Still, just to keep the stress levels down, I’m not making any big changes this week. I’m not cultivating new habits or chasing radical shifts in perspective or productivity. After so much uncertainty and so much time away, I need to resettle into reality. This week I’m focusing on the boring, the background noise, and the basics of life. I’m looking for contentment, for good enough, for ordinary.

This week I will:

Keep the vacation frame of mind. Last week I spent ample hours away from the internet, from the chaos and confusion of the pandemic, and the tragedy of the daily news. I remembered that there is more to the work than what is splashed across my screen and the rest gave me a chance to rejuvenate and refocus, but my heart and mind can’t wait around another year to recover again. I have to find a way to step outside of myself and my life to a place where more than just human struggle and strife exist. I have to find nature, find wonder, disconnect, reconnect, and, finally, see.

 Not just be mindful, but also willful about how I spend my time. I’ve been fighting fatigue and malaise to very little success these past few months and falling farther and farther behind where’d I’d hoped to be by now, but I think the solution is much easier than I’ve begun to imagine it would be. The simple truth is I haven’t been doing my best and if I just try to do that much and nothing more, I think I could turn this year around. So, even on days when there is so little time or energy to give just use what little you have. Nothing very big has to be accomplished. I only have to be present and choose.

Get back to my “52 essays” project. I started the year-long posting challenge a couple of weeks ago, but after just one post, life quickly got back in the way. I’m disappointed and reluctant to try again now that I feel I’ve already failed, but I know that if I ever want to reach my goal, the best thing to do is to get right back to work. I know that writing is what I love. It’s the only thing I can create from myself alone and give to the world and no matter how small, or ugly, to bad my little words and writings are they are so important for me to share. This project is more than a goal, it is self-care.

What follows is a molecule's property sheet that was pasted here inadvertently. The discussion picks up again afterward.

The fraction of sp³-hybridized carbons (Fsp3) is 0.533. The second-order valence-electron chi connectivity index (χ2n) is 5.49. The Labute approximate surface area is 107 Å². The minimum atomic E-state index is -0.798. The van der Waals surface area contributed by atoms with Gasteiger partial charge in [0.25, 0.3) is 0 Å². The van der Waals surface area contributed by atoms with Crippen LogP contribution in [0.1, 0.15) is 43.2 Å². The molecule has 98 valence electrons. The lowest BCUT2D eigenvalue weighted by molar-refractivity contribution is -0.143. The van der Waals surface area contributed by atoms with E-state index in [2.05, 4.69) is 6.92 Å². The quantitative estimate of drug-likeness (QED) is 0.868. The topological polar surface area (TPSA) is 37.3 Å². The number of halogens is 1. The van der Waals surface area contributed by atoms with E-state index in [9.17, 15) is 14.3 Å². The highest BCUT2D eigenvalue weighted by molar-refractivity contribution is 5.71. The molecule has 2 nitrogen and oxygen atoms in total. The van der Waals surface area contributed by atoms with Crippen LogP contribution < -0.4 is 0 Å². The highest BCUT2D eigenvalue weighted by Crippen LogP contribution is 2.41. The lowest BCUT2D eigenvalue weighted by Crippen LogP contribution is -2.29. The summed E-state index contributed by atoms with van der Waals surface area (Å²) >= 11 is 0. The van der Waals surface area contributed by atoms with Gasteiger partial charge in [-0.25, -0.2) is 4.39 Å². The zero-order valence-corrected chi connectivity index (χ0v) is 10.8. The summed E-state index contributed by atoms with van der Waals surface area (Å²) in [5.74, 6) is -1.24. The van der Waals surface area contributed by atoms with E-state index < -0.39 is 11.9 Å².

Keep up on medication and meal schedules. My health has been improving though by only the most infinitesimal increments and only when I am 100% compliant in taking my medication and supplements and eating the right kinds of foods, in the right portions, and at the right times of the day. It’s been a long road of trial and error, successes, and failures, and I am still so far from where I would like to be, but if I just stay with it I know I’ll get there. I owe it to myself to care enough, to remember, to commit to the work of healing.

Read. I had hoped for more reading time while I was away, but the desire to unplug and the desire not to weigh down my bags made it impossible. While we were up there, I did find a neat independent bookstore and managed to come home with two new additions to my already overflowing bookshelf. I can’t wait to get to them, but first I have to make it through others that have been waiting far longer. This week I’d like to do more than read books. I have an embarrassing number of articles saved. I’d like to make progress there too.

Try yoga, both for a light workout, for mindfulness practice, and to relax. Running and weight lifting are still my workout types of choice but both have been putting too much stress on my body but rather than let my muscles atrophy and undo all the benefits I’ve earned, I’d like to find something easier on my bones. I’d like something that’s conducive to a calming climate and keeps my immune system from going haywire. I’m starting with a few Sun Salutation sequences in the morning and a few Moon Salutations at night. Nothing strenuous or stressful.